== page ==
September 30, 2005

Rev Up Those Fuel Cells

Posted by TMLutas

It seems that the cost of splitting water into hydrogen and oxygen for fuel cell use has just dropped by a significant degree Instead of 2000C, water only has to be heated to a temperature of 1000C. This means that we'll be able to significantly lower the cost of cracking hydrogen via its most plentiful, easily handled source, water. Everybody who has been complaining about how hydrogen is too expensive to use as a storage medium for energy just got sent back to the blackboard.

HT: Worldchanging

Memo to Self

Posted by TMLutas

If you're going to forward a new employee's extension to his cell phone, tell him first. I think I just surprised somebody.

On second thought, you should insert a "I'm transferring to Xs cell phone" too. I was surprised as well to not get voice mail.

September 28, 2005

Abortion News

Posted by TMLutas

Arkansas Abortion clinic offers free abortions for hurricane evacuees. Women and minorities most affected.

September 26, 2005

Serenity Now!

Posted by TMLutas

Serenity is a feature film that's been reworked from a very promising TV series, Firefly, that died a premature death from boneheaded executive groupthink.

The movie blurb is below:

Joss Whedon, the Oscar® - and Emmy - nominated writer/director responsible for the worldwide television phenomena of BUFFY THE VAMPIRE, ANGEL and FIREFLY, now applies his trademark compassion and wit to a small band of galactic outcasts 500 years in the future in his feature film directorial debut, Serenity. The film centers around Captain Malcolm Reynolds, a hardened veteran (on the losing side) of a galactic civil war, who now ekes out a living pulling off small crimes and transport-for-hire aboard his ship, Serenity. He leads a small, eclectic crew who are the closest thing he has left to family –squabbling, insubordinate and undyingly loyal.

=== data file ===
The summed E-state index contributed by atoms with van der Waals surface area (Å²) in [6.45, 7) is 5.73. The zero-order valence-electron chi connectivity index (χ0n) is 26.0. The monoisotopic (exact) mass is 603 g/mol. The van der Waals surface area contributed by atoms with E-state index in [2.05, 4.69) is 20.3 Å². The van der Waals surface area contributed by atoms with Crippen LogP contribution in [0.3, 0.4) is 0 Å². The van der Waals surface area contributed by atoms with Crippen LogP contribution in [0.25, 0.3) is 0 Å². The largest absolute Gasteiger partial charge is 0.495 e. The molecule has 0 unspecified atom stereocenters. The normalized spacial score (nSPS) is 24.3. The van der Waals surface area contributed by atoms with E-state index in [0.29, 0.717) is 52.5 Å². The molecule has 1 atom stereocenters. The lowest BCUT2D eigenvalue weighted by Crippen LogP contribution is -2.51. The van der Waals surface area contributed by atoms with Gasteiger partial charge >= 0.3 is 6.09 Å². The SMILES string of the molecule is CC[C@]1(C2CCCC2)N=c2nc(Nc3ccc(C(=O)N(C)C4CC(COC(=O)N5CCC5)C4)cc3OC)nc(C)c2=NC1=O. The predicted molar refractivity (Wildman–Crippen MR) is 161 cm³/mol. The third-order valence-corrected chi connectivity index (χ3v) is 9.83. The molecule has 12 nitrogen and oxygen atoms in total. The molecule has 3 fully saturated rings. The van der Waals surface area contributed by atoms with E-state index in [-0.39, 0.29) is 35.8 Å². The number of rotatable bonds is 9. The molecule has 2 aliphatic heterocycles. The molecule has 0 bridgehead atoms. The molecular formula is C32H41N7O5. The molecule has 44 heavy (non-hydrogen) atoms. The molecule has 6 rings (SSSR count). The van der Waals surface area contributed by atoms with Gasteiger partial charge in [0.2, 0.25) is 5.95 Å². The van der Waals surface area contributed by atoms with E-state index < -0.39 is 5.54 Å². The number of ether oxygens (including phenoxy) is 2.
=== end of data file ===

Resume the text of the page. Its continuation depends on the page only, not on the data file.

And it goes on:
What's really neat about the project (beyond that it's likely going to be a good time had by all) is that it's shaping up to be a major event in the development of media transmittal. It's a rarity for TV series to go to the big screen after so few shows aired (the closest I can think of is the original Star Trek and that took decades after its much longer run). As far as I know, this is the first time that bloggers have been invited as members of the press to review the movie. It's a very gutsy move and they're not going to be able to spin this one if the movie turns out to be badly executed. The show in Chicago runs on the 27th and blogs have enough collective media heft to make or break this thing.

I can't wait to see how it all turns out.

September 23, 2005

Sometimes You Don't Want it Back

Posted by TMLutas

Thanks (sort of) to Good Morning Silicon Valley I have a nasty image stuck in my head.

Romanians are very inventive...
...even the thieves...
...especially the thieves.

Personal Political beliefs

Posted by TMLutas

I found this over at Balloon Juice. Here are my results.

You are a

Social Liberal
(60% permissive)

and an...

Economic Conservative
(80% permissive)

You are best described as a:


Link: The Politics Test on OkCupid Free Online Dating

September 15, 2005

Pot Head's Delight

Posted by TMLutas

I hold in my hands a box marked Vosges Haute Chocolat. It houses (or housed, more accurately) a Woolloomooloo Bar. Listed ingredients are:
roasted & salted macadamia nuts
Indonesian cocnut
hemp seed
milk chocolate

The hemp seed is the reason the post bears its title. Hemp is a cousin of marijuana and it contains minute (non-intoxicating) quantities of THC, which is what drug tests pick up when they test for marijuana. It's expensive, but not as expensive as a failed drug test for employment.

I wonder when the first lawsuits are going to start to fly for wrongful denial of employment.

MSM Decomposition Recipe

Posted by TMLutas

James Pinkerton gets the tactical moment right in his metanalysis of the MSM assault on President Bush. I think he doesn't quite get the MSM's vulnerability

So is there any hope for the administration? And, more to point, for a fair and balanced media? And for a limited government to go with it?

Sure there's hope, for two reasons:

First, the MSM is still shrinking. It hasn't disappeared yet, and it may never go extinct, but new players continue to crowd into the marketplace, including Google News and now, even more dramatically, Yahoo!

Second, libertarians and conservatives have proven that they can win arguments, even in such touchy areas as race and poverty. There's a reason Republicans have won seven of the ten presidential elections since Lyndon Johnson launched the Great Society. So by all means, let's compare the domestic ideas of the national Republicans to those of the national Democrats -- letalone the New Orleans Democrats. Let's put Rudy Giuliani up against Ray Nagin, and see which approach the country prefers.